This study has a number of limitations. The study group size was small, with additional loss of power from some attrition of subjects and consequent loss of self-report data at some time points. It is notable that no patient who completed the partial hospitalization program was lost to follow-up. We have no treatment integrity measure, making it difficult to identify the active ingredients of this treatment and make specific clinical recommendations. Treatment differences may be related to such factors as experience of staff with borderline patients and enthusiasm of the treatment team. Finally, we considered the possibility that the amount of staff time used by patients may be a factor, but patients in the control group received considerably more staff time during follow-up than the partial hospitalization patients as evidenced by service utilization statistics.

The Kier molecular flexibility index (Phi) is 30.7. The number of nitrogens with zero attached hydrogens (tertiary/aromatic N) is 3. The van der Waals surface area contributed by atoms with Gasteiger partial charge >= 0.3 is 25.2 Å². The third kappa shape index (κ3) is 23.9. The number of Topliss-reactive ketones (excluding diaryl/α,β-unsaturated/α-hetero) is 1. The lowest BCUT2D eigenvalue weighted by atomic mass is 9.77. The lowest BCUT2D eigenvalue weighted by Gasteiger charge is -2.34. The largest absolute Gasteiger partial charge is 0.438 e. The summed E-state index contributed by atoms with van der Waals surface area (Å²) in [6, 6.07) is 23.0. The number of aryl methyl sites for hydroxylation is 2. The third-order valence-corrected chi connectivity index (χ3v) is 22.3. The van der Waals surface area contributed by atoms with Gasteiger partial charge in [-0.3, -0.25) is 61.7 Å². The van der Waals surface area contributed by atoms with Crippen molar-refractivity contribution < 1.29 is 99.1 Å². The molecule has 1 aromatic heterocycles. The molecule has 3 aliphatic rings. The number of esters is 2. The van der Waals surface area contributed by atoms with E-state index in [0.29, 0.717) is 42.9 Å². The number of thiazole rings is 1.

Further studies will be needed to establish if attendance at a partial hospitalization program is necessary for the effective delivery of psychotherapeutic help. The data from the control group demonstrated that mere attendance at a general psychiatric partial hospitalization program is insufficient to ensure enduring symptomatic change. But it remains possible that the psychotherapeutic intervention would have been equally effective had it been delivered in a modified form in an outpatient setting. This is the subject of an ongoing trial.